Updated on: March 17, 2016

ICD-10 Education and Outreach Successful; Work Remains for Medicaid Testing

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Original story posted on: February 9, 2015

The Government Accountability Office (GAO) reported Friday that a majority of stakeholders believe that ICD-10 educational and outreach activities by the Centers for Medicare & Medicaid Services (CMS) have been helpful in preparing for the Oct. 1, 2015 compliance deadline, but work remains for states to complete testing of the own systems prior to the transition.

 

“A successful transition to ICD-10 codes requires every healthcare provider, clearinghouse, and payer to prepare in advance of the October 1, 2015, transition deadline,” wrote the GAO in its report, “CMS’s Efforts to Prepare for the New Version of the Disease and Procedure Codes.” The report was submitted to the U.S. Senate Committee of Finance, which requested that the GAO study actions undertaken by CMS and highlighted within cited support the transition of HIPAA entities from ICD-9 to ICD-10.

”CMS has taken multiple steps to help prepare covered entities for the transition, including developing educational materials and conducting outreach, and the majority of the stakeholders we contacted reported that both of those activities have been helpful to preparing covered entities for the ICD-10 transition,” the GAO noted.

The GAO also reported that CMS has developed educational materials, such as checklists and timelines. Moreover, the GAO noted that CMS has conducted outreach to prepare covered entities for the transition by holding in-person training for small physician practices in some states.

“CMS officials have also monitored covered entity and vendor readiness through stakeholder collaboration meetings, focus group testing, and review of surveys conducted by the health care industry,” the GAO noted in its statement.

CMS told the GAO that its Medicare fee-for-services claims processing systems have been updated for ICD-10 codes, according to internal testing conducted by CMS. However, the GAO noted, there is uncertainty as to whether what, if any, changes might be necessary, based on the agency’s ongoing external testing activities.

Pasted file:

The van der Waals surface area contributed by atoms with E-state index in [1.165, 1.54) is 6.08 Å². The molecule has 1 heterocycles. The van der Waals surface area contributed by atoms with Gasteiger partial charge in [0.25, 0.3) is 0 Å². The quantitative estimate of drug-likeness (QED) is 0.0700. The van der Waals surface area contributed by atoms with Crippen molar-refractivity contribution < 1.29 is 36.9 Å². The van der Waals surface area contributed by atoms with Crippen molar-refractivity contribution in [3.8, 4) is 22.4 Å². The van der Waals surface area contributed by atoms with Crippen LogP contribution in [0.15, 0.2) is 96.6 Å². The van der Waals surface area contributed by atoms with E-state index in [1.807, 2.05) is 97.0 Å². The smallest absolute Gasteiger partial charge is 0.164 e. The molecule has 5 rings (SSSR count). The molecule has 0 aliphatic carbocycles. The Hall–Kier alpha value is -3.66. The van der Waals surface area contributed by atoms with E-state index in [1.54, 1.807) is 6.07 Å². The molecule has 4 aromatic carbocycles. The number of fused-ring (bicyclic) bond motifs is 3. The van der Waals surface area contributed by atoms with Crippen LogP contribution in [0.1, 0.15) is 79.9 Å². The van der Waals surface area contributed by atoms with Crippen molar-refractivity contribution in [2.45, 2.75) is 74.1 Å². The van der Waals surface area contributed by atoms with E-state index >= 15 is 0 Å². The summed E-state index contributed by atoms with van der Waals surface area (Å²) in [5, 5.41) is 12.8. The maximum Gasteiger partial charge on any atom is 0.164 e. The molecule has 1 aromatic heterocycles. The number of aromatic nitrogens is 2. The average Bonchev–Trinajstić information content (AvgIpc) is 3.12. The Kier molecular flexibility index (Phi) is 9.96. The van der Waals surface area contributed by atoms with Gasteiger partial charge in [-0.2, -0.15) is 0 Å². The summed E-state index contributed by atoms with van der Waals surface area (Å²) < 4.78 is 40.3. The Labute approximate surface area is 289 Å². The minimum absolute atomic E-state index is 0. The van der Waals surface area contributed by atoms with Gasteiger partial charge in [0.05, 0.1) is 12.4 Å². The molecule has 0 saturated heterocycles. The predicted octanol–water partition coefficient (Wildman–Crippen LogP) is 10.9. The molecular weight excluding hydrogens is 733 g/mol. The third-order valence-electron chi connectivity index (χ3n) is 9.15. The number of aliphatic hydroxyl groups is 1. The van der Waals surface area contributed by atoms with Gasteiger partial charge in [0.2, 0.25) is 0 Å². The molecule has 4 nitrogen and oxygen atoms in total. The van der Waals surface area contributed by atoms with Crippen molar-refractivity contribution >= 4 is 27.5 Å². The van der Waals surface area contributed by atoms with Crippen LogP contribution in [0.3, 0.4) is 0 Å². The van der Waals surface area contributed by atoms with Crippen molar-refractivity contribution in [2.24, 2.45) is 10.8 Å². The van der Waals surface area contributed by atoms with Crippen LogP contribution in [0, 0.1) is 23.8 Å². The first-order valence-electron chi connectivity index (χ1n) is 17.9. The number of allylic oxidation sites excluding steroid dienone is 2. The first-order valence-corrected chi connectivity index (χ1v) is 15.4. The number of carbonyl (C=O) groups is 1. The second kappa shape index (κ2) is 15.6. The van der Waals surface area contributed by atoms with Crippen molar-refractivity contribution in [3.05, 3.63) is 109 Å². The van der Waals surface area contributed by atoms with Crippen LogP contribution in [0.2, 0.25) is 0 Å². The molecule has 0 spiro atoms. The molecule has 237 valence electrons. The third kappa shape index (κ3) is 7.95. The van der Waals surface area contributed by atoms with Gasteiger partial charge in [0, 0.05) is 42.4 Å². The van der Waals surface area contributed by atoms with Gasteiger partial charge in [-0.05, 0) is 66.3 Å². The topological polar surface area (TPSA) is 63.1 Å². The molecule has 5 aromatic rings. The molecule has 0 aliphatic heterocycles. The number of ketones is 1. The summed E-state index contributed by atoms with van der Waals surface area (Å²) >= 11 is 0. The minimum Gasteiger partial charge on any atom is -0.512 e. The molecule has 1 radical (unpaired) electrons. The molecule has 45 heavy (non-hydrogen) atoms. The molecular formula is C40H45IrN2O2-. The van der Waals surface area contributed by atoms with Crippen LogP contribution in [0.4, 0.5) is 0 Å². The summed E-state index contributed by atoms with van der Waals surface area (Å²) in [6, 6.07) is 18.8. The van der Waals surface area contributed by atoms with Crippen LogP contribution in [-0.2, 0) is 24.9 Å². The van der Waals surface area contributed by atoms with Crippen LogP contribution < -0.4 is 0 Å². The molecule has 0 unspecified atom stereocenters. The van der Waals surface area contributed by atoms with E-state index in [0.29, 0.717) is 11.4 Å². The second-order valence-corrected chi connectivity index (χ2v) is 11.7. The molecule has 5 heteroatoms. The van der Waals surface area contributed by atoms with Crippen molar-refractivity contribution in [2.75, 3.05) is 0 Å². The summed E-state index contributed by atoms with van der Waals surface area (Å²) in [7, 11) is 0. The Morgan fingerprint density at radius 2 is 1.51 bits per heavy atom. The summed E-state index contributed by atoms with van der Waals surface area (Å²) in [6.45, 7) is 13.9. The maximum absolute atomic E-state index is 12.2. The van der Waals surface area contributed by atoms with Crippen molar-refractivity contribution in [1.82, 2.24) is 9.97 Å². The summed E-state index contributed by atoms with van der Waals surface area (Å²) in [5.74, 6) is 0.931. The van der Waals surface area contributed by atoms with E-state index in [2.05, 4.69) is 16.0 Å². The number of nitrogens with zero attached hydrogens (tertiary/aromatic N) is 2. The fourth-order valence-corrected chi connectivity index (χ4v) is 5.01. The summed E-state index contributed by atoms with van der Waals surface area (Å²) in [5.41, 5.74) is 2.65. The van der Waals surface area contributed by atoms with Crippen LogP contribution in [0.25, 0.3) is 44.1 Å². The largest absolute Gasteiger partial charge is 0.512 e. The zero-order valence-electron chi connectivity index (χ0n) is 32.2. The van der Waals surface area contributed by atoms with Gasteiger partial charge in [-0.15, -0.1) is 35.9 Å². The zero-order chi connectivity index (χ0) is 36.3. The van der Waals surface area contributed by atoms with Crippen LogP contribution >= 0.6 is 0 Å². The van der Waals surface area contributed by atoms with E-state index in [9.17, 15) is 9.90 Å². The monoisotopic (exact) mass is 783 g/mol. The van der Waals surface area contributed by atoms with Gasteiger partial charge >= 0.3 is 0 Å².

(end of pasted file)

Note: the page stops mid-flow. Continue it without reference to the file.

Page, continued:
External testing was on the minds of respondents who recently expressed to the GAO that they were concerned that CMS’s testing activities had “not been comprehensive,” according to the results of a survey. In response, CMS cited that it had scheduled end-to-end testing with 2,550 covered entities during three weeks in January, April, and July of this year.

On the other hand, Medicaid testing appears to be problematic.

“Medicaid agencies reported that they would be able to perform all of the activities that CMS has identified as critical by the transition deadline, as of November 2014, (although) not all agencies have started to test their systems’ abilities to accept and adjudicate claims containing ICD-10 codes,” the GAO noted.

“Last week’s GAO report sends a strong message that CMS has stayed on track with provider outreach and testing in support of our industry’s transition to ICD-10 in October 2015,” said Chris Powell, CEO of Precyse, a provider of health information management solutions and staunch advocate for ICD-10. “We and others in the industry — spanning providers, payers and the vendor community — have been working for many years and will continue to drive forward to reach the very achievable implementation deadline, (implement) this update, and (react in accordance with) the supportive announcements from Capitol Hill (that) indicate we will move forward without further delays.”

It was a topic that even U.S. Senate Finance Committee Chairman Orrin Hatch (R-Utah) weighed in on in the GAO report.

“As demonstrated by this report, the provider outreach and responsiveness to stakeholder concerns from CMS have kept the agency on track to upgrade to the next level of healthcare coding,” Hatch said. “While additional testing will be needed to ensure its success, the transition to the new system will streamline the management of healthcare records and improve patient care. I will continue to keep a close eye on this issue but see no reason for any delay past the October deadline.”

 

 

Read the GAO report

 

Chuck Buck

Chuck Buck is the publisher of ICD10monitor and is the executive producer and program host of Talk Ten Tuesdays.